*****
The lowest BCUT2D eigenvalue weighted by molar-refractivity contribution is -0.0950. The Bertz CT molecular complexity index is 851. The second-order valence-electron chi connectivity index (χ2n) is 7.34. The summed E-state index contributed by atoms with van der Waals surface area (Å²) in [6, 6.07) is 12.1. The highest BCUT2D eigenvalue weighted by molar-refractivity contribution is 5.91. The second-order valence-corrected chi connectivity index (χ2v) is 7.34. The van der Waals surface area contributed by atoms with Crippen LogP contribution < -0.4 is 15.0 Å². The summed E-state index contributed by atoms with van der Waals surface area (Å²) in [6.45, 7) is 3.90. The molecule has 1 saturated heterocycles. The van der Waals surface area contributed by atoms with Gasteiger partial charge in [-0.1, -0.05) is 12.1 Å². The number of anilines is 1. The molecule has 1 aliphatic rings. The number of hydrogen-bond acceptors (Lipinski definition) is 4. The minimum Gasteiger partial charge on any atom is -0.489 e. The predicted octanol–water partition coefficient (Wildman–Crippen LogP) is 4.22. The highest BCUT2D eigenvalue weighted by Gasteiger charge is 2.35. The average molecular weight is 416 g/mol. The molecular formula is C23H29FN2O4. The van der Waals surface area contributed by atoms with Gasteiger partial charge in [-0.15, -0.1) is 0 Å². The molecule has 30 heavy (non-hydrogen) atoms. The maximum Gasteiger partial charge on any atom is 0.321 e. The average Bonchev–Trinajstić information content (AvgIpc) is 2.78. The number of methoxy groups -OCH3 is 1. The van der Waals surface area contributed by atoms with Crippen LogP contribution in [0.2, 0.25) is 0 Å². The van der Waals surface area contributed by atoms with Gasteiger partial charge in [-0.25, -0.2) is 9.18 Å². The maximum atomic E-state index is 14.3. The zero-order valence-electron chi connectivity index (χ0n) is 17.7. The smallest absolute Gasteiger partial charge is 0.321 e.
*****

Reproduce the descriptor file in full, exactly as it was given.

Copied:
The lowest BCUT2D eigenvalue weighted by molar-refractivity contribution is -0.0950. The Bertz CT molecular complexity index is 851. The second-order valence-electron chi connectivity index (χ2n) is 7.34. The summed E-state index contributed by atoms with van der Waals surface area (Å²) in [6, 6.07) is 12.1. The highest BCUT2D eigenvalue weighted by molar-refractivity contribution is 5.91. The second-order valence-corrected chi connectivity index (χ2v) is 7.34. The van der Waals surface area contributed by atoms with Crippen LogP contribution < -0.4 is 15.0 Å². The summed E-state index contributed by atoms with van der Waals surface area (Å²) in [6.45, 7) is 3.90. The molecule has 1 saturated heterocycles. The van der Waals surface area contributed by atoms with Gasteiger partial charge in [-0.1, -0.05) is 12.1 Å². The number of anilines is 1. The molecule has 1 aliphatic rings. The number of hydrogen-bond acceptors (Lipinski definition) is 4. The minimum Gasteiger partial charge on any atom is -0.489 e. The predicted octanol–water partition coefficient (Wildman–Crippen LogP) is 4.22. The highest BCUT2D eigenvalue weighted by Gasteiger charge is 2.35. The average molecular weight is 416 g/mol. The molecular formula is C23H29FN2O4. The van der Waals surface area contributed by atoms with Gasteiger partial charge in [-0.15, -0.1) is 0 Å². The molecule has 30 heavy (non-hydrogen) atoms. The maximum Gasteiger partial charge on any atom is 0.321 e. The average Bonchev–Trinajstić information content (AvgIpc) is 2.78. The number of methoxy groups -OCH3 is 1. The van der Waals surface area contributed by atoms with Crippen LogP contribution in [0.2, 0.25) is 0 Å². The van der Waals surface area contributed by atoms with Gasteiger partial charge in [-0.25, -0.2) is 9.18 Å². The maximum atomic E-state index is 14.3. The zero-order valence-electron chi connectivity index (χ0n) is 17.7. The smallest absolute Gasteiger partial charge is 0.321 e.